When W.S. Merwin won the National Book Award for Poetry in 2005, the judges' citation said "Merwin's poems speak from a lifelong belief in the power of words to awaken our drowsy souls and see the world with compassionate interconnection."
On Thursday, Merwin — who lives on a former pineapple plantation in Maui — was named the 17th poet laureate of the United States. He plans to serve his term from Hawaii, where he frequently speaks out about restoring the rain forests and other environmental issues.
Merwin was born in 1927, the son of a Presbyterian minister. When he won the Pulitzer Prize in 1971, he was best known for his poems against the war in Vietnam. He received a second Pulitzer Prize in 2009, for his collection of poems The Shadow of Sirius.
In a 2008 interview on Fresh Air, Merwin discussed his writing process and talked about the power of both memory and mortality.
He is the author of more than 20 books of poetry and nearly 20 books of translation. He won his first Pulitzer Prize in 1971 for The Carrier of Ladders.
"I think memory is essential to what we are. We wouldn't be able to talk to each other without memory, and what we think of as the present really is the past. It is made out of the past. The present is an absolutely transparent moment that only great saints ever see occasionally. But the present that we think of as the present is made up of the past, and the past is always one moment. It's what happened three minutes ago, and one minute, it's what happened 30 years ago. And they flow into each other in waves that we can't predict and that we keep discovering in dreams, which keep bringing up feelings and moments, some of which we never actually saw."
On remembering his formative years
"You know, I didn't like my years in Scranton, Pa., particularly. They were very important. They were from the age of 9 to the age of about 14. And then I find that the props and the scenes, the light, all sorts of things from there come back with an increasing reality, an increasing freshness that they probably didn't even have for me at the time or that I didn't notice at the time. And this is true of different periods of my life, and I think this happens to everybody.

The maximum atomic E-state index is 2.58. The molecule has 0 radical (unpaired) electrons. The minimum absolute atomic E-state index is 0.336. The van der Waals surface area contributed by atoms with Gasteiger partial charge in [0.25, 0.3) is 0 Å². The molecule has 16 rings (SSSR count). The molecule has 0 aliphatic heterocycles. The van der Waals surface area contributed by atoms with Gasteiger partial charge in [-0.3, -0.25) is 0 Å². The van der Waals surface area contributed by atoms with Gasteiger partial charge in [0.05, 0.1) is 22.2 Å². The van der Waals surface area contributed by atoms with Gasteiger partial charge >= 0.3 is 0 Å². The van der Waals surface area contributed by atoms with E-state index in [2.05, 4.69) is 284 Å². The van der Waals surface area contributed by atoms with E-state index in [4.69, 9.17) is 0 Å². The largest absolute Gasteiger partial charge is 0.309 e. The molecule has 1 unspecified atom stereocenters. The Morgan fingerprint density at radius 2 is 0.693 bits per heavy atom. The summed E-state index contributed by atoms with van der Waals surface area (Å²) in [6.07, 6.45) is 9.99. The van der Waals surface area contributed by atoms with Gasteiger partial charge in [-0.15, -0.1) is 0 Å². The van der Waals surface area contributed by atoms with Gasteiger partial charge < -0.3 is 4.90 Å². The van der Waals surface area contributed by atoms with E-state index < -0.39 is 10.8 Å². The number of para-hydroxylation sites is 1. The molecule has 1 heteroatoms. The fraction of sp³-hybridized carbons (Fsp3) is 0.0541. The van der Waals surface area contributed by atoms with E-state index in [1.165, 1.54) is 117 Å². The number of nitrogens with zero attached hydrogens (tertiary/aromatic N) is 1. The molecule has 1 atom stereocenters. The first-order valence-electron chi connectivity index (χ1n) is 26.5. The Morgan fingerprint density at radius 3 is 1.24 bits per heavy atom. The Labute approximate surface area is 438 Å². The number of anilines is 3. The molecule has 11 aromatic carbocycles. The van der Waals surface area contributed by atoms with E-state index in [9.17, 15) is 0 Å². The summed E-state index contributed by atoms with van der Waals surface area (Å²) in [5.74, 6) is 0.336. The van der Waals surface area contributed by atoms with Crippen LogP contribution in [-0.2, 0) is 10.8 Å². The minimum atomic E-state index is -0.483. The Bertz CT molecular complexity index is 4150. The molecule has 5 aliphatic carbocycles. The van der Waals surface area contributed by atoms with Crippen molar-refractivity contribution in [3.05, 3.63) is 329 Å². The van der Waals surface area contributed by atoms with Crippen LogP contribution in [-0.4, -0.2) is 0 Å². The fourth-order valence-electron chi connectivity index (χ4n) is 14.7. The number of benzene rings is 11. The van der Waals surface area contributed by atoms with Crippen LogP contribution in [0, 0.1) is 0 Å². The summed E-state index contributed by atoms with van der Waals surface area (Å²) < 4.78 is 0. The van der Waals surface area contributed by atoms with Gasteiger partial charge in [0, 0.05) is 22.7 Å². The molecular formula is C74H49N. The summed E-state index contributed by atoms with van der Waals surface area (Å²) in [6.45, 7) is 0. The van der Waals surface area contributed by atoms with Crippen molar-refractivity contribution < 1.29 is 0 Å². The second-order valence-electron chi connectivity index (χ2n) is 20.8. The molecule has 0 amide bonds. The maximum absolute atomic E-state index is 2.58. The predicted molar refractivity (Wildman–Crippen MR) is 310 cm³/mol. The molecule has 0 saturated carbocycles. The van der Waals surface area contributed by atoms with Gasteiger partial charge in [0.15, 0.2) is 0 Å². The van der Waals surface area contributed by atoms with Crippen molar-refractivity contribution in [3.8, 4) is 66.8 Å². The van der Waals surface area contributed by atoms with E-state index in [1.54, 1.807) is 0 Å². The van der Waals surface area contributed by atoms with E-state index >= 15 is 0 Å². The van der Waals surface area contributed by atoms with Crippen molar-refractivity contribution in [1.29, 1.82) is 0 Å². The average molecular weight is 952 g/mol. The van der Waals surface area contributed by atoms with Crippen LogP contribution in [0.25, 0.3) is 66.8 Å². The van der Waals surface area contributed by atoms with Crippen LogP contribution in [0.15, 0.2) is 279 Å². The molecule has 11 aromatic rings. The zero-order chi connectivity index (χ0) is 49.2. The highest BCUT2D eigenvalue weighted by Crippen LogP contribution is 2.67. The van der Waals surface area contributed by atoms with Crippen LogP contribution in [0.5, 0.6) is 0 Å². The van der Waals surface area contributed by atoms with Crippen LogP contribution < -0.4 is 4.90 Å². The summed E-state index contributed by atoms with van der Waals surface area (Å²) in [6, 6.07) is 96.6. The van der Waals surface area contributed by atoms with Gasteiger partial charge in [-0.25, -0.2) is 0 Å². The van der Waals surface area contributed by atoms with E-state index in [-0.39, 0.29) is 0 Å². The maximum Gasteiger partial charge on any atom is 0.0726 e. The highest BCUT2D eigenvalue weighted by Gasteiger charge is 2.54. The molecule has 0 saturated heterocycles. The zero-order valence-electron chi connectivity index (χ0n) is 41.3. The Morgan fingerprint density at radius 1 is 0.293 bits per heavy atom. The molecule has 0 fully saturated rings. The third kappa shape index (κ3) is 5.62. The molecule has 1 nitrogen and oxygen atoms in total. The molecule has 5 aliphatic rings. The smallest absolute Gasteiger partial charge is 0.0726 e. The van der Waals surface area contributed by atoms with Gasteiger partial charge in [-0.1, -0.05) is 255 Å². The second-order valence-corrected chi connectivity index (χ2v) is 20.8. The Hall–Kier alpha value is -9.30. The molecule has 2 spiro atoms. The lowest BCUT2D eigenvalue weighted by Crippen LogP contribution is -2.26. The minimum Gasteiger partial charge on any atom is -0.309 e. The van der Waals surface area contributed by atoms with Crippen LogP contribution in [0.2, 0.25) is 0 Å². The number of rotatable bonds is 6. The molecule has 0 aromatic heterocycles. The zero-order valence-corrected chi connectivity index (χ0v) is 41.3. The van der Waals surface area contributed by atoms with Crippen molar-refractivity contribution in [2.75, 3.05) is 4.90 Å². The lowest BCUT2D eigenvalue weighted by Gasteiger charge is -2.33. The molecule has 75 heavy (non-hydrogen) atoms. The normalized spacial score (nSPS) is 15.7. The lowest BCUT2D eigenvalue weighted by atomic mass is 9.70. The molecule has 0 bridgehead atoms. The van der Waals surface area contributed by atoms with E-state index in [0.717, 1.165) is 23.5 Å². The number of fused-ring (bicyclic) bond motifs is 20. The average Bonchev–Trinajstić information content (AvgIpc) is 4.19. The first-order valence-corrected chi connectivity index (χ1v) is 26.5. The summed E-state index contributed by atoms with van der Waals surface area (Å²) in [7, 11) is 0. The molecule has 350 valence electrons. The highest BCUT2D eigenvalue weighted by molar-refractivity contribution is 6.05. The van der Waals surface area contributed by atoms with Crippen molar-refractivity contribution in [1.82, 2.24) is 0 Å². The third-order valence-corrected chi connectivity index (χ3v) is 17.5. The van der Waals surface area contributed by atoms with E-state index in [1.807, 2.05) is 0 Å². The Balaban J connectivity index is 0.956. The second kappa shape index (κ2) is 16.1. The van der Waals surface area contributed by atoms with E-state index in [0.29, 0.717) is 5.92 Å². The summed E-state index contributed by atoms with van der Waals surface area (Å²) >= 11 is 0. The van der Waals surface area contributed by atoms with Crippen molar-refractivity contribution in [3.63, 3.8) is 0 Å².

I think this is one of the benefits of getting older, that one has that perspective on things farther away. One is so caught up in middle years in the idea of accomplishing something when in fact the full accomplishment is always with one."
On his relationship with his parents
"Well, you know, all the inhibitions one has with parents. My father was a very — when he was younger, [he] was a very repressive, capricious, punitive, incomprehensible, distant person. And I've freed myself from that, insofar as one ever frees oneself from any such influence fairly early. But one was always aware of the things that would trouble either of them, and all of those things were gone. I mean, I could say, or do, or think, or go, or meet, or talk, to anything and anybody the way I wanted to. I was as free there as I was anywhere in the world. And it was a sort of desolate freedom, of course."